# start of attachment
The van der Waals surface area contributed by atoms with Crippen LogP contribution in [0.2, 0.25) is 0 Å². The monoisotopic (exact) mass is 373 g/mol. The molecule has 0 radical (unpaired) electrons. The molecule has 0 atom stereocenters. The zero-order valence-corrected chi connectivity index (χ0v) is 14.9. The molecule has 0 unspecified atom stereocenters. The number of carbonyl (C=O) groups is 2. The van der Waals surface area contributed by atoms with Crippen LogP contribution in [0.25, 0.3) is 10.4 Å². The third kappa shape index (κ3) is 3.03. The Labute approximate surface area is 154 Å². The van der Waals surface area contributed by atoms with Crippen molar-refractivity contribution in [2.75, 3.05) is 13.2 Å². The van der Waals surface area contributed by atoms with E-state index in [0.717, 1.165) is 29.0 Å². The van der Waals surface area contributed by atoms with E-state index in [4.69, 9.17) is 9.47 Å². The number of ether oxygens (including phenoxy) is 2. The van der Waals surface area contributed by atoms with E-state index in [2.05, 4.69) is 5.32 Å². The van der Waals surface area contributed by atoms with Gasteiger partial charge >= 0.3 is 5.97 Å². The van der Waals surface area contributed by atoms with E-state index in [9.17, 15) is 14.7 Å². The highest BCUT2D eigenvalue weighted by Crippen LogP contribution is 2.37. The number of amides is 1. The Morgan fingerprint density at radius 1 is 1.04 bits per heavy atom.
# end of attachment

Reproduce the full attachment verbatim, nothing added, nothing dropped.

The van der Waals surface area contributed by atoms with Crippen LogP contribution in [0.2, 0.25) is 0 Å². The monoisotopic (exact) mass is 373 g/mol. The molecule has 0 radical (unpaired) electrons. The molecule has 0 atom stereocenters. The zero-order valence-corrected chi connectivity index (χ0v) is 14.9. The molecule has 0 unspecified atom stereocenters. The number of carbonyl (C=O) groups is 2. The van der Waals surface area contributed by atoms with Crippen LogP contribution in [0.25, 0.3) is 10.4 Å². The third kappa shape index (κ3) is 3.03. The Labute approximate surface area is 154 Å². The van der Waals surface area contributed by atoms with Crippen molar-refractivity contribution in [2.75, 3.05) is 13.2 Å². The van der Waals surface area contributed by atoms with E-state index in [0.717, 1.165) is 29.0 Å². The van der Waals surface area contributed by atoms with E-state index in [4.69, 9.17) is 9.47 Å². The number of ether oxygens (including phenoxy) is 2. The van der Waals surface area contributed by atoms with E-state index in [2.05, 4.69) is 5.32 Å². The van der Waals surface area contributed by atoms with Gasteiger partial charge >= 0.3 is 5.97 Å². The van der Waals surface area contributed by atoms with E-state index in [9.17, 15) is 14.7 Å². The highest BCUT2D eigenvalue weighted by Crippen LogP contribution is 2.37. The number of amides is 1. The Morgan fingerprint density at radius 1 is 1.04 bits per heavy atom.